The Two Headed Beast Called Chemistry


I just completed two agency searches on the RSW/AgencySearch side of our business and both really brought to life the importance of two types of chemistry during an agency search.

Agency New Business Chemistry

Chemistry as we all traditionally know it – client-agency chemistry is of central importance.

If the marketing client doesn’t feel good about you or your team, it’s going to be really hard for them to want to work with you.

So how do you maximize your chances for success?

Here are some things you can do.  Or, if you’re involved in a search, hopefully the search consultant can facilitate.

Whenever any of our agency clients are involved in RFPs directed by the marketer, we always  work to get a meeting set up so they aren’t just another piece of paper being submitting a response.  You can do the same for yourself.

On the agency search side of our business, we make sure that all the finalist agencies have time with the marketing client.  This not only helps the agency learn more about the marketer’s business, but also helps them begin to establish chemistry with the marketer.  Ask the consultant if they can facilitate that.

The other thing you need to do before you go in and pitch is find out what you’re up against.  Not who, but what.

How many people are they bringing to the table?  And who are they?  What is the configuration of the room and do they have proper equipment to meet your needs.  Basic questions, yes.  But important questions to not only make your presentation a smooth one, but it starts to show the marketing client, you’re on top of it.

During one of these two searches, we had a situation where the agency either didn’t listen or didn’t care.  They far outnumbered the client, which in the end made the marketing client uncomfortable – and left them questioning why so many came…and so few spoke!

The other type of Chemistry is “Inter Agency Chemistry”.

The more practice you are, the more prepared you are as a team, the more aligned you are in your responses, the better you look.

Agency Chemistry

In one of our two searches, I asked a question about how this one agency was going to bring their idea to life in light of the way they suggested they were going to bring the marketing plan to life.  Both of these appeared to be fairly time and cost intensive.

After the question was asked, I got the start of a response from one of the principals, and not soon after he started, the other principal jumped in to say that what was being described was actually beyond the scope of what current budgets were…….say what?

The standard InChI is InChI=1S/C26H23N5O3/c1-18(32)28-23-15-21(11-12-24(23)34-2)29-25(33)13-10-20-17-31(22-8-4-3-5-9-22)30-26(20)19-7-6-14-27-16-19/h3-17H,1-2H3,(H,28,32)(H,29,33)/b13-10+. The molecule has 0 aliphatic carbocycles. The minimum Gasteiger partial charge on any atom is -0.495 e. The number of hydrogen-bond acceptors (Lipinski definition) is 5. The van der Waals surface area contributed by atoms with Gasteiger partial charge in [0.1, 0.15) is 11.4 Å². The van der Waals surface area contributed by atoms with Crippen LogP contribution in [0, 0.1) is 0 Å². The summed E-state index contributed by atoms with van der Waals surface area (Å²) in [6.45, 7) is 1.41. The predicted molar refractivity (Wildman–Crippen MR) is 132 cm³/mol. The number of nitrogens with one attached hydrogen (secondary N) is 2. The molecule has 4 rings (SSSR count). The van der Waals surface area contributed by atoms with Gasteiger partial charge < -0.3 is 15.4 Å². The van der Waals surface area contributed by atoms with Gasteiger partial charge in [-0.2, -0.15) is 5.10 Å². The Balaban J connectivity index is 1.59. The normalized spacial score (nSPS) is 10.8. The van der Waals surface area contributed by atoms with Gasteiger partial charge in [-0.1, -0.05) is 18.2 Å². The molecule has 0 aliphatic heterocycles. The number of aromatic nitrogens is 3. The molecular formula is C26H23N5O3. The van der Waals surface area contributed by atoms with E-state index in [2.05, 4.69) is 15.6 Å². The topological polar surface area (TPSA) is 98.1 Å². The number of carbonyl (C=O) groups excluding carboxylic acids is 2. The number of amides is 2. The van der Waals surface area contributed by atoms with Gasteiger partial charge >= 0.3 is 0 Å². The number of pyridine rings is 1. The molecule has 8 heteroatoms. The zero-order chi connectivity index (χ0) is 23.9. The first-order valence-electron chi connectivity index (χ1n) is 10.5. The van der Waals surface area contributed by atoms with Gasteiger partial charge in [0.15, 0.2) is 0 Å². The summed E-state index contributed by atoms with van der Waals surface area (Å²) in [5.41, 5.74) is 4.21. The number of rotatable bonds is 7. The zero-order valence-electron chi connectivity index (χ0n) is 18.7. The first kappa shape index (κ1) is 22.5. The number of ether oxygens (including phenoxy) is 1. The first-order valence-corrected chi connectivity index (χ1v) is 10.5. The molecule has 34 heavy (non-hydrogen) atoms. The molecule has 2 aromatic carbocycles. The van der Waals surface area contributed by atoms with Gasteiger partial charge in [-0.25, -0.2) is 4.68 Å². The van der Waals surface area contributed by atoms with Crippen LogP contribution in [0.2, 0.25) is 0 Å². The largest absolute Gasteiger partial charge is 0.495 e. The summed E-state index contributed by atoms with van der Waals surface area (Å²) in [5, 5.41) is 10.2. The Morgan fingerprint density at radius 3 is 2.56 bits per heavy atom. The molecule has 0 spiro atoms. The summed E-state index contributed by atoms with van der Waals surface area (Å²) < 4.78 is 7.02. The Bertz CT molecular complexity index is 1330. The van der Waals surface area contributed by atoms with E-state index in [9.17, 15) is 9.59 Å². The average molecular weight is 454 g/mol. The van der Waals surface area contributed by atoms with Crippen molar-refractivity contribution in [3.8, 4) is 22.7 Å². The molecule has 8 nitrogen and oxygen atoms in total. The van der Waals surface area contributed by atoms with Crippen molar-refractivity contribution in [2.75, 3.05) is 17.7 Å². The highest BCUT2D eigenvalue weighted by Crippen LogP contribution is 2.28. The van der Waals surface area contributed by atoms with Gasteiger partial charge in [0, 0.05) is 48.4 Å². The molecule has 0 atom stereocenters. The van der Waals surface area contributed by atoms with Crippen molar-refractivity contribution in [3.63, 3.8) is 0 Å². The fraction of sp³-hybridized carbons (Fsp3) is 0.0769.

Clearly a miss on the part of this agency in not being aligned on exactly what they were presenting and how to respond.  This lack of cohesion ultimately is what did the agency in.

I’ve seen Inter Agency Chemistry issues present themselves when “strategic partners” are brought into a presentation.  At times it can be painful to watch two different personalities of an agency that are not well practiced together and generally don’t feel terribly aligned.

Practice, practice, practice.  Expect the unexpected.  Think through all the possible questions that jerks like me might ask (my question wasn’t jerky…it was legit).  And be yourself, not a “showboaty” ad person.

Author: Mark Sneider

Mark is a 30-year veteran of the consumer packaged goods, advertising, and marketing service industry. Mark started his career at DDB Needham in Chicago prior to earning his MBA from the J.L. Kellogg Business School at Northwestern where he majored in Marketing and Economics. Prior to starting RSW/US in 2005, Mark was General Manager for AcuPOLL, a global research consultancy. Sneider worked in Marketing for S.C. Johnson and KAO Brands. Sneider has been invited to speak at numerous Agency events and network conferences domestically and internationally including the 4A’s, Magnet, NAMA, TAAN, and MCAN. Sneider has been featured in prominent industry publications including Adweek, Media Post, e-Marketer, and Forbes. When not working (which often seems like not often), Mark likes to run miles, go to church, and just chill with a hard copy issue of Fast Company.